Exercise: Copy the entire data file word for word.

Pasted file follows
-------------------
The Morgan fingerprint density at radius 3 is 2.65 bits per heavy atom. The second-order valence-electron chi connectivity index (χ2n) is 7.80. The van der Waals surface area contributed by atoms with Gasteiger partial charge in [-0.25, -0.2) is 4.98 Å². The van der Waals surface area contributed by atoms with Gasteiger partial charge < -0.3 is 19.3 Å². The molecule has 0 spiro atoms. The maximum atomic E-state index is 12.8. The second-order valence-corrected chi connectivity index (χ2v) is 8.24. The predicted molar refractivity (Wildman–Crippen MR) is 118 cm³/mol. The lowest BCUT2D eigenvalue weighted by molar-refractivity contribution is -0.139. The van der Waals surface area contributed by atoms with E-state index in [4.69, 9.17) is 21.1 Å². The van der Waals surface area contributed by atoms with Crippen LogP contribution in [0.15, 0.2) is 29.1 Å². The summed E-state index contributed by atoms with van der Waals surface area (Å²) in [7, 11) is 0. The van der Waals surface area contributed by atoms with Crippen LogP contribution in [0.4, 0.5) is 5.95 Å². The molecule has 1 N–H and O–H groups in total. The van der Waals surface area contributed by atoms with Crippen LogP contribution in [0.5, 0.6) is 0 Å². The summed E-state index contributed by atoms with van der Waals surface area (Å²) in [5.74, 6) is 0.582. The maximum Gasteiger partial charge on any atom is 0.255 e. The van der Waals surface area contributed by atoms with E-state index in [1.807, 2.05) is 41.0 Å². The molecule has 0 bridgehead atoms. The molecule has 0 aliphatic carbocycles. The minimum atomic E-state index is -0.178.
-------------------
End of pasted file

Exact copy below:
The Morgan fingerprint density at radius 3 is 2.65 bits per heavy atom. The second-order valence-electron chi connectivity index (χ2n) is 7.80. The van der Waals surface area contributed by atoms with Gasteiger partial charge in [-0.25, -0.2) is 4.98 Å². The van der Waals surface area contributed by atoms with Gasteiger partial charge < -0.3 is 19.3 Å². The molecule has 0 spiro atoms. The maximum atomic E-state index is 12.8. The second-order valence-corrected chi connectivity index (χ2v) is 8.24. The predicted molar refractivity (Wildman–Crippen MR) is 118 cm³/mol. The lowest BCUT2D eigenvalue weighted by molar-refractivity contribution is -0.139. The van der Waals surface area contributed by atoms with E-state index in [4.69, 9.17) is 21.1 Å². The van der Waals surface area contributed by atoms with Crippen LogP contribution in [0.15, 0.2) is 29.1 Å². The summed E-state index contributed by atoms with van der Waals surface area (Å²) in [7, 11) is 0. The van der Waals surface area contributed by atoms with Crippen LogP contribution in [0.4, 0.5) is 5.95 Å². The molecule has 1 N–H and O–H groups in total. The van der Waals surface area contributed by atoms with Crippen LogP contribution in [0.5, 0.6) is 0 Å². The summed E-state index contributed by atoms with van der Waals surface area (Å²) in [5.74, 6) is 0.582. The maximum Gasteiger partial charge on any atom is 0.255 e. The van der Waals surface area contributed by atoms with E-state index in [1.807, 2.05) is 41.0 Å². The molecule has 0 bridgehead atoms. The molecule has 0 aliphatic carbocycles. The minimum atomic E-state index is -0.178.